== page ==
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The Life of a Safety Health and Environmental Engineer

An interview with one our Rosie River Community Members!

How would you describe your job?

I am a Safety Health & Environmental Manager for a large equipment manufacturing company.  In a nutshell, my job is to coach people to go home safely at the end of every work day.  I coach those who work hands on with our products and also their supervisors and managers.  Safe work is the responsibility of every level in an organization. What does your day to day look like?

My workdays are quite varied.  I work from home some days and other days I’m exclusively in the field.  So, my days consist of these extremes and everything in between, plus a lot of airplane, airport, and rental car time to get to and from field locations. When I’m in the field, I’m watching people work, helping to solve problems, reinforcing good behaviors, coaching undesirable behaviors, and building relationships (which is a professional way of saying I’m talking to people about their families, hobbies, and such).  Building relationships is super important, it’s what helps people feel comfortable telling you about the things that are they think are possibly unsafe and helps when I’m coaching them to do things a safer way.  When I’m working from home, it’s all computer and phone time.  It’s all the administrative work behind the scenes; writing programs, building training programs, gathering and crunching statistics, planning, and building tools that people need to implement safety programs and policies. How did you end up in your job/field? 

When I started my first job out of college, my manager told me that one of my assignments was going to be to “run the safety committee”.  The guy who had been doing it, “was tired of doing it” and they wanted to change it up.  There was really no safety program to speak of at that company, just the safety committee and a few safety rules.  Unfortunately, a lot of people were getting hurt.  I very quickly learned that a safety program is much more than a safety committee.  I really enjoyed driving a process that made a difference, i.e. the implementation could keep people from getting hurt.  So, I transitioned from doing just a little bit of safety to a career path of full-time safety management.  What do you love most about your job?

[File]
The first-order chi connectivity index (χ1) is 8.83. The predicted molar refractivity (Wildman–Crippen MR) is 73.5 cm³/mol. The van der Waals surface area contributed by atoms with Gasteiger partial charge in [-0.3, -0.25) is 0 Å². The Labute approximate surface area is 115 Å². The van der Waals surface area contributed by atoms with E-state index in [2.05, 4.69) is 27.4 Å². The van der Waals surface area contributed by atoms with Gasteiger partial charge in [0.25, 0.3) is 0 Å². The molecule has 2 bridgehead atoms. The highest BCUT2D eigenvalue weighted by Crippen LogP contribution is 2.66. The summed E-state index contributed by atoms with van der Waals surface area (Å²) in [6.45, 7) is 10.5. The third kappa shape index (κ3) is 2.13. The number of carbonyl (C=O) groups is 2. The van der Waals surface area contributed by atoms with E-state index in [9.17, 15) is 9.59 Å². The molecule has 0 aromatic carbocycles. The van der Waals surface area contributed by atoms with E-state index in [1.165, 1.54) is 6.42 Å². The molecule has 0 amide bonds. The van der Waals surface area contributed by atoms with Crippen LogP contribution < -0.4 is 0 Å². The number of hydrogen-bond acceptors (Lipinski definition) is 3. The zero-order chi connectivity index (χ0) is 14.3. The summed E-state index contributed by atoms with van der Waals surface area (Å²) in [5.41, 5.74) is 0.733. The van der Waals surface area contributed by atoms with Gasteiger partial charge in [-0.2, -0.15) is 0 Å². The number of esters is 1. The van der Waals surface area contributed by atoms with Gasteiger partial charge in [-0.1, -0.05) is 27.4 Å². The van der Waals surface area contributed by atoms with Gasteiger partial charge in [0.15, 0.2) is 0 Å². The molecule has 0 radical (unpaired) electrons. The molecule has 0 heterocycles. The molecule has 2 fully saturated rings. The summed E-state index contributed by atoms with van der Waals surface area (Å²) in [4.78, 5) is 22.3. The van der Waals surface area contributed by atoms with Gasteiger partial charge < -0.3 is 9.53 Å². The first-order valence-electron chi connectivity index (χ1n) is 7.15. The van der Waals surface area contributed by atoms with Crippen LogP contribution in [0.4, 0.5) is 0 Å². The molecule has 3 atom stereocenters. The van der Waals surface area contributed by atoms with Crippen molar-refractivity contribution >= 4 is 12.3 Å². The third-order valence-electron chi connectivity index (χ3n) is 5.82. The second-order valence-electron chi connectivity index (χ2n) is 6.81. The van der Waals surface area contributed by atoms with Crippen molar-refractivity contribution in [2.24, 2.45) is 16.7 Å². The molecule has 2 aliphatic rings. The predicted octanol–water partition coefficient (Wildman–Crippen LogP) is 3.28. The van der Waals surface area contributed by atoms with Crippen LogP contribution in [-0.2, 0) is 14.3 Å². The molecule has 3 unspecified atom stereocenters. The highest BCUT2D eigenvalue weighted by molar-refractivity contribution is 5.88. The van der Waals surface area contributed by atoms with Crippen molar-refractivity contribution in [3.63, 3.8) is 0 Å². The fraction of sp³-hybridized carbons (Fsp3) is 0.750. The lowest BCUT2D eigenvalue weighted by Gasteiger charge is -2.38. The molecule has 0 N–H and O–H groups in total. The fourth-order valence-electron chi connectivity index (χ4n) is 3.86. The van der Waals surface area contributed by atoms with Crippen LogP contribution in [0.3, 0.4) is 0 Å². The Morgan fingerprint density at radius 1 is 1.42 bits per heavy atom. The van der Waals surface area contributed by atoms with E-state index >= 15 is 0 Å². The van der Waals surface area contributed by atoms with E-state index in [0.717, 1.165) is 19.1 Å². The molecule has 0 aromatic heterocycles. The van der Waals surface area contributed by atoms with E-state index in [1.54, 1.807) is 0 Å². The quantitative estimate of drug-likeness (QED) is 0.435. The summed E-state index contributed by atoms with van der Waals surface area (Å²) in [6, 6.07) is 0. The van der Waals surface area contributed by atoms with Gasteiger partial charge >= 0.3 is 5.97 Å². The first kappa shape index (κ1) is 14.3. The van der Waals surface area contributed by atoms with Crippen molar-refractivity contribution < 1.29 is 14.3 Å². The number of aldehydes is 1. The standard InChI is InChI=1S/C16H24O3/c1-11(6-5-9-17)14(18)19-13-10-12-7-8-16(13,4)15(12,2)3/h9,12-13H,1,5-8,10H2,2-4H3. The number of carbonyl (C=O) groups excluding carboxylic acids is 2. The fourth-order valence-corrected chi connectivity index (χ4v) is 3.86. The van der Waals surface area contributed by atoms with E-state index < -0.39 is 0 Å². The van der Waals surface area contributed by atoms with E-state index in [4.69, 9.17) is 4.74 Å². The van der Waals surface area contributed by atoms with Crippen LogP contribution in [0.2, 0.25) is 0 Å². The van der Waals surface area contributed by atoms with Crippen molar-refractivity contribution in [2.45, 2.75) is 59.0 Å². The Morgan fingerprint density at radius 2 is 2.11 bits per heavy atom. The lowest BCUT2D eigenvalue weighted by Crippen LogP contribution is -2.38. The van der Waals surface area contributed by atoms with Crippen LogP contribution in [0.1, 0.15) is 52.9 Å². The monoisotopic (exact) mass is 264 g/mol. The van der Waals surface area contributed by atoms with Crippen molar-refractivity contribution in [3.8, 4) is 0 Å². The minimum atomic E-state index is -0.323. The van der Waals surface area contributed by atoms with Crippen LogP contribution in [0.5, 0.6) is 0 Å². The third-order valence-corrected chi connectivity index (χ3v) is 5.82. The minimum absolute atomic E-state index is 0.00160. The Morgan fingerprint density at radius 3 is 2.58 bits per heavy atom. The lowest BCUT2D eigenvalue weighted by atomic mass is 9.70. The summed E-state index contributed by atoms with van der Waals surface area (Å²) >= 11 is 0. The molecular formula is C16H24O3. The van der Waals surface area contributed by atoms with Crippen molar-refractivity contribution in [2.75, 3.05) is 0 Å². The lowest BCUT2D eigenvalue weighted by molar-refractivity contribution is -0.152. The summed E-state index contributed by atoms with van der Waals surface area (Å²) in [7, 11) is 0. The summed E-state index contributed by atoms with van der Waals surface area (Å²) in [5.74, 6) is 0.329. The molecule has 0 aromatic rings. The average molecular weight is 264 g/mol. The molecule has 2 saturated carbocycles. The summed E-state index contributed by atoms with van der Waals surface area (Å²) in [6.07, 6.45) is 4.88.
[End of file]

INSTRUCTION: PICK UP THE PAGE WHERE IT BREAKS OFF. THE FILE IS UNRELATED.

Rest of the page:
The variety from day-to-day and place-to-place is probably the thing that keeps me most engaged.  But, my favorite thing is knowing that from time to time, I say or do something that keeps a dad or mom safe for their kids. What is your favorite example of a well engineered or well designed thing, and why is it your favorite?

I chose my field of Industrial Engineering because I was fascinated by the manufacturing process.  When you watch an assembly line, it’s like an orchestra performance to me.  All of the individual bits and pieces coming together to make something, it’s just amazing to think about and see.  I could (and sometimes do) watch “How it’s Made” all day long.  To think that the manufacturing process, especially a  highly automated one, even starts with the manufacturing of the manufacturing of the equipment to manufacture the product and so on and so on.  It’s a marvel of human capability and engineering. What’s something you think people need to fix?

As people, we run up on these issues and things all the time.  It’s kind of crazy, because you really never truly know the backstory as to why something is the way it is.  People don’t make mistakes on purpose, it’s usually a case of adapting to some unanticipated problem in the design and/or build stage.  But, I’d have to say that right now, because it’s today’s annoyance… fix the way we board airplanes.  We should board from the outside in… get those window seats and back seats on first.  Watching an airplane board is always a cringe worthy experience for me. 

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